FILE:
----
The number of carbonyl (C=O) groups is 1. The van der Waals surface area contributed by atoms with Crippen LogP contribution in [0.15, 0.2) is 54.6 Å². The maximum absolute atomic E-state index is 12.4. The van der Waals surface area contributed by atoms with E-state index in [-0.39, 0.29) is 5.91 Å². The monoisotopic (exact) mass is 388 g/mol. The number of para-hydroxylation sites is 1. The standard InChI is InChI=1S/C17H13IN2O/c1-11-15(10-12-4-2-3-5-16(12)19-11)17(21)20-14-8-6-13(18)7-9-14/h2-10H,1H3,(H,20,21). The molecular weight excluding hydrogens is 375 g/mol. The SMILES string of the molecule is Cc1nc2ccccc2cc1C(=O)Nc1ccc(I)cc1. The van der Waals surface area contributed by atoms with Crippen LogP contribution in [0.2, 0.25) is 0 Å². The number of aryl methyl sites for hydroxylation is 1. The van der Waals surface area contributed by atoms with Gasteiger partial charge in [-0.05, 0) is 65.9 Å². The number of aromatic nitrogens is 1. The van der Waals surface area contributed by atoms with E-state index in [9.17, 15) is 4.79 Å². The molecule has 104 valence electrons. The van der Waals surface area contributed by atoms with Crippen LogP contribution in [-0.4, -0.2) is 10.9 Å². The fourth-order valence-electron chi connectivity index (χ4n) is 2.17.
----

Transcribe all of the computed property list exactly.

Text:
The number of carbonyl (C=O) groups is 1. The van der Waals surface area contributed by atoms with Crippen LogP contribution in [0.15, 0.2) is 54.6 Å². The maximum absolute atomic E-state index is 12.4. The van der Waals surface area contributed by atoms with E-state index in [-0.39, 0.29) is 5.91 Å². The monoisotopic (exact) mass is 388 g/mol. The number of para-hydroxylation sites is 1. The standard InChI is InChI=1S/C17H13IN2O/c1-11-15(10-12-4-2-3-5-16(12)19-11)17(21)20-14-8-6-13(18)7-9-14/h2-10H,1H3,(H,20,21). The molecular weight excluding hydrogens is 375 g/mol. The SMILES string of the molecule is Cc1nc2ccccc2cc1C(=O)Nc1ccc(I)cc1. The van der Waals surface area contributed by atoms with Crippen LogP contribution in [0.2, 0.25) is 0 Å². The number of aryl methyl sites for hydroxylation is 1. The van der Waals surface area contributed by atoms with Gasteiger partial charge in [-0.05, 0) is 65.9 Å². The number of aromatic nitrogens is 1. The van der Waals surface area contributed by atoms with E-state index in [9.17, 15) is 4.79 Å². The molecule has 104 valence electrons. The van der Waals surface area contributed by atoms with Crippen LogP contribution in [-0.4, -0.2) is 10.9 Å². The fourth-order valence-electron chi connectivity index (χ4n) is 2.17.